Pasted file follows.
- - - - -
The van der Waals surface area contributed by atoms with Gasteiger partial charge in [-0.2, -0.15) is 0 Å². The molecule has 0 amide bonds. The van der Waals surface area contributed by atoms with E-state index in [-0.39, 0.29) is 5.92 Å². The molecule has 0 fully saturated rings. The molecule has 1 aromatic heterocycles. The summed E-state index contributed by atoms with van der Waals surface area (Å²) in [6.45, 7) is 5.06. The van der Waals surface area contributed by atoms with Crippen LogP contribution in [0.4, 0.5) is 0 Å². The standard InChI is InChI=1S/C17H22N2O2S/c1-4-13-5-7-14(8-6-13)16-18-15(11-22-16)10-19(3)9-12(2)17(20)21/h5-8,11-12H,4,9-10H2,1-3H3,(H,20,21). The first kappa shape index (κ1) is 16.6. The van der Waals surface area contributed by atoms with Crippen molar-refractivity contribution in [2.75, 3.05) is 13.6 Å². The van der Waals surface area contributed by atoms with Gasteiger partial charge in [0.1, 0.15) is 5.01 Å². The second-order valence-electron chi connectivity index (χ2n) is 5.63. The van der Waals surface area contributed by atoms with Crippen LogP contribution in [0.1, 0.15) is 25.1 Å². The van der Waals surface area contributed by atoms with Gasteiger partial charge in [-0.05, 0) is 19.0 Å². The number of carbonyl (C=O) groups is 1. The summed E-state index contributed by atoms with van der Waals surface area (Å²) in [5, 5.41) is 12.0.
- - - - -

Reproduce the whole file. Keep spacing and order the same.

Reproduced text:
The van der Waals surface area contributed by atoms with Gasteiger partial charge in [-0.2, -0.15) is 0 Å². The molecule has 0 amide bonds. The van der Waals surface area contributed by atoms with E-state index in [-0.39, 0.29) is 5.92 Å². The molecule has 0 fully saturated rings. The molecule has 1 aromatic heterocycles. The summed E-state index contributed by atoms with van der Waals surface area (Å²) in [6.45, 7) is 5.06. The van der Waals surface area contributed by atoms with Crippen LogP contribution in [0.4, 0.5) is 0 Å². The standard InChI is InChI=1S/C17H22N2O2S/c1-4-13-5-7-14(8-6-13)16-18-15(11-22-16)10-19(3)9-12(2)17(20)21/h5-8,11-12H,4,9-10H2,1-3H3,(H,20,21). The first kappa shape index (κ1) is 16.6. The van der Waals surface area contributed by atoms with Crippen molar-refractivity contribution in [2.75, 3.05) is 13.6 Å². The van der Waals surface area contributed by atoms with Gasteiger partial charge in [0.1, 0.15) is 5.01 Å². The second-order valence-electron chi connectivity index (χ2n) is 5.63. The van der Waals surface area contributed by atoms with Crippen LogP contribution in [0.1, 0.15) is 25.1 Å². The van der Waals surface area contributed by atoms with Gasteiger partial charge in [-0.05, 0) is 19.0 Å². The number of carbonyl (C=O) groups is 1. The summed E-state index contributed by atoms with van der Waals surface area (Å²) in [5, 5.41) is 12.0.